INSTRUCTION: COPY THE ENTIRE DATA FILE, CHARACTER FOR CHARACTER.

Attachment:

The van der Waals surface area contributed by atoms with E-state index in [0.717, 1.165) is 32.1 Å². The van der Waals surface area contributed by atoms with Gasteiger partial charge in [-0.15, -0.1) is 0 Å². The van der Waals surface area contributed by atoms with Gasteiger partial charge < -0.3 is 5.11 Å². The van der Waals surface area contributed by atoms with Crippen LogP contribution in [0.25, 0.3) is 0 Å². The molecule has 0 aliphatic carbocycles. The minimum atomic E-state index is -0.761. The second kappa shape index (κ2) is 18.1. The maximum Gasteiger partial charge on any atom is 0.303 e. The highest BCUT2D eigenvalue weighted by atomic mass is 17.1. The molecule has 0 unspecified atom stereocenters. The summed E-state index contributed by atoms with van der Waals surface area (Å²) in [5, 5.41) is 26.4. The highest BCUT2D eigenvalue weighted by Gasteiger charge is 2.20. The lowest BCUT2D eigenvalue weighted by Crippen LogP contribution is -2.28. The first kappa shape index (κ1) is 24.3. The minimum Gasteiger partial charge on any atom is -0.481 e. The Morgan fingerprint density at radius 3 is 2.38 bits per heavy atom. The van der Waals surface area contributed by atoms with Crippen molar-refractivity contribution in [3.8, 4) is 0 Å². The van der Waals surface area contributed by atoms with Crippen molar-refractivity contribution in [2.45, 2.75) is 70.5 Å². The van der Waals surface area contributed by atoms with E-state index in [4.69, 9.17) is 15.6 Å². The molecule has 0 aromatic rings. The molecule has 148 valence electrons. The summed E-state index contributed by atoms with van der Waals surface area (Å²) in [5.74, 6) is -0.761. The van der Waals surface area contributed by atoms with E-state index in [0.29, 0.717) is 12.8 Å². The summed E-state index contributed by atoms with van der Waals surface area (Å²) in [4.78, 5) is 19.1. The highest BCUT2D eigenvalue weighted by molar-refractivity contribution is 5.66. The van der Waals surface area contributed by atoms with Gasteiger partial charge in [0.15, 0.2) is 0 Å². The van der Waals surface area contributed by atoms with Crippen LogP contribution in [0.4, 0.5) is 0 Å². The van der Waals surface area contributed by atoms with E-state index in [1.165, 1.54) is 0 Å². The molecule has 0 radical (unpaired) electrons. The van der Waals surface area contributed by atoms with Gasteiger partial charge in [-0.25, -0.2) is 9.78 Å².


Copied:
The van der Waals surface area contributed by atoms with E-state index in [0.717, 1.165) is 32.1 Å². The van der Waals surface area contributed by atoms with Gasteiger partial charge in [-0.15, -0.1) is 0 Å². The van der Waals surface area contributed by atoms with Gasteiger partial charge < -0.3 is 5.11 Å². The van der Waals surface area contributed by atoms with Crippen LogP contribution in [0.25, 0.3) is 0 Å². The molecule has 0 aliphatic carbocycles. The minimum atomic E-state index is -0.761. The second kappa shape index (κ2) is 18.1. The maximum Gasteiger partial charge on any atom is 0.303 e. The highest BCUT2D eigenvalue weighted by atomic mass is 17.1. The molecule has 0 unspecified atom stereocenters. The summed E-state index contributed by atoms with van der Waals surface area (Å²) in [5, 5.41) is 26.4. The highest BCUT2D eigenvalue weighted by Gasteiger charge is 2.20. The lowest BCUT2D eigenvalue weighted by Crippen LogP contribution is -2.28. The first kappa shape index (κ1) is 24.3. The minimum Gasteiger partial charge on any atom is -0.481 e. The Morgan fingerprint density at radius 3 is 2.38 bits per heavy atom. The van der Waals surface area contributed by atoms with Crippen molar-refractivity contribution in [3.8, 4) is 0 Å². The van der Waals surface area contributed by atoms with Crippen molar-refractivity contribution in [2.45, 2.75) is 70.5 Å². The van der Waals surface area contributed by atoms with E-state index in [4.69, 9.17) is 15.6 Å². The molecule has 0 aromatic rings. The molecule has 148 valence electrons. The summed E-state index contributed by atoms with van der Waals surface area (Å²) in [5.74, 6) is -0.761. The van der Waals surface area contributed by atoms with E-state index in [0.29, 0.717) is 12.8 Å². The summed E-state index contributed by atoms with van der Waals surface area (Å²) in [4.78, 5) is 19.1. The highest BCUT2D eigenvalue weighted by molar-refractivity contribution is 5.66. The van der Waals surface area contributed by atoms with Gasteiger partial charge in [0.15, 0.2) is 0 Å². The van der Waals surface area contributed by atoms with Crippen LogP contribution in [0.4, 0.5) is 0 Å². The van der Waals surface area contributed by atoms with E-state index in [1.165, 1.54) is 0 Å². The molecule has 0 radical (unpaired) electrons. The van der Waals surface area contributed by atoms with Gasteiger partial charge in [-0.25, -0.2) is 9.78 Å².